07 “Test of Strength” (American Horror Story: Freak Show) [SPOILERS]

ahs freakshow

There comes a point, inevitably, when the weird is no longer weird. This is the tightrope that American Horror Story walks. What was bold, new and terrifying when it started four years ago isn’t necessarily bold, new and terrifying today.

Partly this is due to its own success, but it does need to beware the potential pitfall of doing the same thing again and again with different settings and costumes.

So far the series has done exceptionally well at innovation. Since starting with the haunted house trope in the first series it has moved through a succession of different ideas. Freak Show does keep it up, but I can’t quite escape the suggestion that it might be starting to retread the same ground.

After Jimmy’s arrival at the Mott household last episode, Dandy and Gloria give the twins the choice of staying with them or going back to the freak show. Bette wants to stay, but Dot — outraged that Dandy read her diary — wants to return. Which they do, demanding more than ever from Elsa in exchange for keeping the secret that she sold them to Gloria. Stanley, having failed to get Maggie to murder for him, threatens/blackmails Del into procuring him a freak, though he doesn’t prove himself startlingly capable. And Jimmy grapples with his role in the troupe.

Following on from last week’s “evil looking normal” theme, Del is a centre-piece to this week’s episode. He was absent last week, but here he is forced under Stanley’s thumb after being seen at the bar where his favourite male prostitute hangs out. And he’s a lot less squeamish about the whole thing than Maggie was. Not so hot with the actual doing, though. His attempt to drug Amazon Eve goes rather wrong, and he gets the crap kicked out him.

But the heart to heart it leads to with Jimmy, where he nearly stoves his son’s head in with a brick to give him to Stanley, is moving. Well, once he decides not to kill him. Del and Jimmy acknowledging each other as farther and son and wandering back drunk through the camp is a sight to see.

The twins have also had a pretty radical alteration. Back in the camp, they press their advantage over Elsa — who as of the last week can feel the freak show slipping from her grasp. Jimmy doesn’t trust her at all, and the rest of the freaks are largely following her lead. Bette wants stardom, and restyles herself towards that end, but Dot just wants to be normal. She implores Elsa to secure her the surgery she wants, whereas Stanley suggests a more permanent way of keeping the twins quiet. Unfortunately, Ethel overhears their discussion.

Of course, Paul is still slowly dying (Well, maybe… One feels like the writers haven’t entirely decided that bit yet), and Penny is mopping his forehead. Until she returns home to collect her belongings. Her father isn’t too thrilled at her choice, but takes a brutal revenge: drugging her, he has a tattooist draw a lizard-esque design on her face, and fork her tongue.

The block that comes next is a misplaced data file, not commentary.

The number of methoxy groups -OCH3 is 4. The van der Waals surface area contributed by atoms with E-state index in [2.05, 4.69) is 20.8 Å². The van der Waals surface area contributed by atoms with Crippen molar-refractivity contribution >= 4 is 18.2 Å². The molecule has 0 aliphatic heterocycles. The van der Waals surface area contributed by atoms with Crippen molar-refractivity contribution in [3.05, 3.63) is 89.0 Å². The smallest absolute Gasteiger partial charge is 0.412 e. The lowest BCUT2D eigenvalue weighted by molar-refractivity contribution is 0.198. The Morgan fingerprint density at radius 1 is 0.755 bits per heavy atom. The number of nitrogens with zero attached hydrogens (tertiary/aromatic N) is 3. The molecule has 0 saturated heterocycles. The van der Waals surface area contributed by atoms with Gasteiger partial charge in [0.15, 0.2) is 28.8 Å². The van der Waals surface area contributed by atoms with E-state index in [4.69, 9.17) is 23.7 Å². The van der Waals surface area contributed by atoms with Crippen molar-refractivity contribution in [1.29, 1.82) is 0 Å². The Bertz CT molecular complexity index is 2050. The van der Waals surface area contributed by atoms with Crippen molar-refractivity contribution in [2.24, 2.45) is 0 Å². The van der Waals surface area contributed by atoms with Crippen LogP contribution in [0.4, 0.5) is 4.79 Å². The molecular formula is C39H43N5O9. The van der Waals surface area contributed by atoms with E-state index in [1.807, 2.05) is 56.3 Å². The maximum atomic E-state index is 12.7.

There’s a lot of subtext buried in here. Not simply the idea of the evil lurking behind the normal — and Penny’s father is darker than dark. The vandalism of Penny’s face juxtaposes neatly with Paul’s story, told to Edward Mordrake; recall that he left it un-tattooed because on a non-freak, it would have been pretty. And Penny now fits in, with the community that she wants to join Paul in.

In many episodes, that would be the darkest moment. But here, the writers have outdone it. In the closing moments, Del visits Ma Petite, and in a horrifying reprise of the last episode, suffocates her to death. Her unveiling at the museum is chilling to the core, especially when we thought we had escaped it last time.

This episode was tighter than previous ones have been, more focused on a few characters. The plot is shaping into a more detailed analysis of human evil of any series yet, and it is even surprising me by pushing the envelope on awful things that the characters can do to each other. Freak Show is proving a mirror for society in the finest tradition of the horror genre.

Closing thoughts:

  • How do you smash your hands and then shoot yourself? You better be intending to follow up that explanation of the Doctor’s death, AHS?
  • As far as the musical section goes, I quite liked Jimmy’s “Come as You Are”, but it didn’t fit terribly well into the narrative.
  • Speaking of Jimmy, he and Maggie were ready to run away at the end of the last episode. Did…did they both just think “Screw it”?
  • Dandy has been murdering people left right and centre lately. Why exactly did he let the twins just walk out of there?

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